And the hits just keep on coming. In a new study, security firm ForeScout has shown that it takes fewer than three minutes to hack many common Enterprise IoT devices. This in-depth analysis shows the dangers posed by enterprise IoT devices, and seems to reveal that most can act as points of entry into critical enterprise networks.
This new “IoT Enterprise Risk Report,” released October 24, was based on research by white hat hacker Samy Kamkar.
“IoT is here to stay, but the proliferation and ubiquity of these devices in the enterprise is creating a much larger attack surface — one which offers easily accessible entry points for hackers,” said Michael DeCesare, president and CEO, ForeScout Technologies. “The solution starts with real-time, continuous visibility and control of devices the instant they connect — you cannot secure what you cannot see.”
Kamkar’s research focused on seven common enterprise IoT devices: IP-connected security systems, smart HVAC and energy meters, video conferencing systems and connected printers, among others. According to his observations from a physical test situation and analysis from peer-reviewed industry research, these devices pose significant risk to the enterprise. That risk comes mostly because the majority of them are not built with embedded security. Of the few devices that did have some security protocols, Kamkar said many were operating with dangerously outdated firmware.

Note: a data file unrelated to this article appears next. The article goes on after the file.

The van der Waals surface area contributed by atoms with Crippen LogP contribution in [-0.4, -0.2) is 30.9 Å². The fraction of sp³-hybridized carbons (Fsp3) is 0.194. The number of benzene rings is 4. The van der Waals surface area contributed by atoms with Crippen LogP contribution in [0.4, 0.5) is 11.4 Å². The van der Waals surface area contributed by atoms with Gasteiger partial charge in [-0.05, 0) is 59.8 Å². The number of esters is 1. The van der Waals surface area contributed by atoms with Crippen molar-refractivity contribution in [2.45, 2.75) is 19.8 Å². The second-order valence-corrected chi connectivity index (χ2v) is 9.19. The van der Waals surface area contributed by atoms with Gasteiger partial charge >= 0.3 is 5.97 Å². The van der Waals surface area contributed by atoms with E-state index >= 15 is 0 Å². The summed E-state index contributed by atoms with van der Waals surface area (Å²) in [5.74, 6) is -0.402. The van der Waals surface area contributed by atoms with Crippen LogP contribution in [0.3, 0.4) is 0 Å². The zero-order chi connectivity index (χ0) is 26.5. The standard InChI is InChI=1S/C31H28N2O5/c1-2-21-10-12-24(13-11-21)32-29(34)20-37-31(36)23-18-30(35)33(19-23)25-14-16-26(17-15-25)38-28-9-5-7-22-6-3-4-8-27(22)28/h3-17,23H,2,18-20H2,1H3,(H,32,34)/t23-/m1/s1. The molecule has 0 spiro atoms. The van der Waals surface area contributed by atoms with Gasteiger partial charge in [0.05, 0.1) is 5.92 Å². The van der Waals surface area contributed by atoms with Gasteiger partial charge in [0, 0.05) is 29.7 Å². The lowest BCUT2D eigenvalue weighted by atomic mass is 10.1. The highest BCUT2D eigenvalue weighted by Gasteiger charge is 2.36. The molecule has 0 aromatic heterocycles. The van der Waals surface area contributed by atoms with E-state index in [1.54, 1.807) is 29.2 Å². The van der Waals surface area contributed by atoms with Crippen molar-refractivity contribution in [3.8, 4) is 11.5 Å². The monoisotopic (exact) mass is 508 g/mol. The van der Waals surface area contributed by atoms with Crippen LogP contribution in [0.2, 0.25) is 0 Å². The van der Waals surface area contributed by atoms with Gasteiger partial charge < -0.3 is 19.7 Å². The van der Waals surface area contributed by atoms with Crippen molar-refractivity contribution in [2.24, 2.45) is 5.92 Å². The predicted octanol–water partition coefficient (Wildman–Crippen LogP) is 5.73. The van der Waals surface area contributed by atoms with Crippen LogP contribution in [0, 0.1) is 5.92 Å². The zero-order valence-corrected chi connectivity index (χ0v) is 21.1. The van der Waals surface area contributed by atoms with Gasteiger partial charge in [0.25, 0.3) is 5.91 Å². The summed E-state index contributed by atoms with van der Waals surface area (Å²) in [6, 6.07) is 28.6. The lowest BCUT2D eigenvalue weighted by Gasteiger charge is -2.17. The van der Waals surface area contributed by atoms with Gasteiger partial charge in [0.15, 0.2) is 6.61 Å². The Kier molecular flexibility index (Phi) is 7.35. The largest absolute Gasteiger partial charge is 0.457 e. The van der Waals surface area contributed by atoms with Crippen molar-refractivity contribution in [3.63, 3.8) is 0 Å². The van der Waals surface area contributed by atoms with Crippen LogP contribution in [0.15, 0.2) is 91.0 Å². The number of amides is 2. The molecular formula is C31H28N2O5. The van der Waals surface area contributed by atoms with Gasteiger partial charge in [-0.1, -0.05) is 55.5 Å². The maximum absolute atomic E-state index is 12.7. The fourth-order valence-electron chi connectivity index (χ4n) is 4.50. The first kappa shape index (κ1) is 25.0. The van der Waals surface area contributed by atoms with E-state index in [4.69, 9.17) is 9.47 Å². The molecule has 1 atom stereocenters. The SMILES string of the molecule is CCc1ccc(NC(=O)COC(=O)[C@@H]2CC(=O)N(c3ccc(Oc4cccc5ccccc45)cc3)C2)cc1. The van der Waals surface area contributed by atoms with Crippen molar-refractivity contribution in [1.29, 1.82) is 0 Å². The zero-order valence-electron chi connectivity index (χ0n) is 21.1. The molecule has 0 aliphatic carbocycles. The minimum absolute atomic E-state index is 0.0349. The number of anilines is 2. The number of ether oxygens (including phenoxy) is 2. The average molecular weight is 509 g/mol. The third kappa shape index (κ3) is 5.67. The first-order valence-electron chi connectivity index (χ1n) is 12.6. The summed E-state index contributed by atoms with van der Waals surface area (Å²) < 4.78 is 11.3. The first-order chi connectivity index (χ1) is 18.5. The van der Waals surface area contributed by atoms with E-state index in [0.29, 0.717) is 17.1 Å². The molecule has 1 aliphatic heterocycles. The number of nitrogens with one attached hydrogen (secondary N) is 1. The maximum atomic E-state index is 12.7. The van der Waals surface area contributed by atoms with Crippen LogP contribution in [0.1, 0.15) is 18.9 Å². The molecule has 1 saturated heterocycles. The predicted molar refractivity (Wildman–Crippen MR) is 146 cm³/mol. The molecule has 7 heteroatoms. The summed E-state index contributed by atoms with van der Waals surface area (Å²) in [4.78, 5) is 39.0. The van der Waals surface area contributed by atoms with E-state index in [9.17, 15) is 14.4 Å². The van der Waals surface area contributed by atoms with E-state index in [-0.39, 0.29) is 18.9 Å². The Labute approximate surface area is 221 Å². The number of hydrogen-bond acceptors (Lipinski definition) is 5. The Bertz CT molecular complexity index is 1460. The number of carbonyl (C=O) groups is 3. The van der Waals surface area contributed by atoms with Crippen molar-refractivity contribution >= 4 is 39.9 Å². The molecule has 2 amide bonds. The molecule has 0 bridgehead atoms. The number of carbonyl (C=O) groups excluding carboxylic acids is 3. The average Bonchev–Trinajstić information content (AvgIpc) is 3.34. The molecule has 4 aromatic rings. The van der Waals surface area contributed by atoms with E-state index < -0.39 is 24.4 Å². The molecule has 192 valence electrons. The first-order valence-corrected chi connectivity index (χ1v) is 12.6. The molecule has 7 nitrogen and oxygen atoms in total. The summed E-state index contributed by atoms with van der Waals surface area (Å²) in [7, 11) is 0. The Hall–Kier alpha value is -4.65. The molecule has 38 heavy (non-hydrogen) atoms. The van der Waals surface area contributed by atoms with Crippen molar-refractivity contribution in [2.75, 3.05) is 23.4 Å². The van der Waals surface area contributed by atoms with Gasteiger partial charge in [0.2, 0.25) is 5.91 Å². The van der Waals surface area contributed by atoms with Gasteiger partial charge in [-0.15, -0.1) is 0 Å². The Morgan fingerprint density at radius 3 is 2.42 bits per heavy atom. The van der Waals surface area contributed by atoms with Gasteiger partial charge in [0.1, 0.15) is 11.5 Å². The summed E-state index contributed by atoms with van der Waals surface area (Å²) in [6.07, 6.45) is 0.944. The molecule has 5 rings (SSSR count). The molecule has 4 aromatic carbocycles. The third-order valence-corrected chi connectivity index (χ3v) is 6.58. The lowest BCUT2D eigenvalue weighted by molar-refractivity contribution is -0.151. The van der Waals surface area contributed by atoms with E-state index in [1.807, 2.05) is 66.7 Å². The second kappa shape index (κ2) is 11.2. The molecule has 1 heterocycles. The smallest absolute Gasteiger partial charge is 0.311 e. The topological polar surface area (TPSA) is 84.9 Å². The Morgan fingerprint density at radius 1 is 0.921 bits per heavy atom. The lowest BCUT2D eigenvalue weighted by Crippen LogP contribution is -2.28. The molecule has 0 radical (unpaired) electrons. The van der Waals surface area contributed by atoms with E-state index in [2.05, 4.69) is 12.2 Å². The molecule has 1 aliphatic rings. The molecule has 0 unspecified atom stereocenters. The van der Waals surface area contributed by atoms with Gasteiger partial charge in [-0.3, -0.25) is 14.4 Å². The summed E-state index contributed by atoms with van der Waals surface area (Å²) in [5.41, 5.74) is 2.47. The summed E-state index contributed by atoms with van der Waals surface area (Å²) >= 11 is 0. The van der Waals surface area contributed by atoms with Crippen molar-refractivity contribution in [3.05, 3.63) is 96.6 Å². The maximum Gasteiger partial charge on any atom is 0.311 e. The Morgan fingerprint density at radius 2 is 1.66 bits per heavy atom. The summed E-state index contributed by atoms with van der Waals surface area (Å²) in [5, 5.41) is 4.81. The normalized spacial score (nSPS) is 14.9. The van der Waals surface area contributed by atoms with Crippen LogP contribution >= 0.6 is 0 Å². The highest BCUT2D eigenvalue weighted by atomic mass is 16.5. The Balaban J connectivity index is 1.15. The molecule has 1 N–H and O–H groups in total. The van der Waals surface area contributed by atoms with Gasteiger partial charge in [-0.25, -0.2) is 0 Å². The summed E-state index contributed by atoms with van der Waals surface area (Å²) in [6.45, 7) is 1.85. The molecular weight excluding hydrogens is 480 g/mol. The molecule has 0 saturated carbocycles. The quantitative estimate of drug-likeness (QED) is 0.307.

One of the vulnerabilities discovered was via a physical hack Kamkar performed, giving him access to an enterprise-grade, network-based security camera. The camera was entirely unmodified and running the latest firmware from the manufacturer, and was still vulnerable and ultimately allowed for the planting of a backdoor entryway that could be controlled outside the network.
Key findings of the report:
The identified seven IoT devices can be hacked in as little as three minutes, but can take days or weeks to remediate.
Should any of these devices become infected, hackers can plant backdoors to create and launch an automated IoT botnet DDoS attack, much like what’s been happening over the last week.
Cybercriminals can leverage jamming or spoofing techniques to hack smart enterprise security systems, enabling them to control motion sensors, locks and surveillance equipment.
With VoIP phones, exploiting configuration settings to evade authentication can open opportunities for snooping and recording of calls.
Via connected HVAC systems and energy meters, hackers can force critical rooms (e.g. server rooms) to overheat critical infrastructure and ultimately cause physical damage.
Thanks to vulnerabilities like the ones revealed here, bad actors are now easily able to use insecure devices to gain access to secure networks, and ultimately other enterprise systems chock full of tasty bank account information, personnel files and proprietary business information.
So, that just happened.
Edited by Maurice Nagle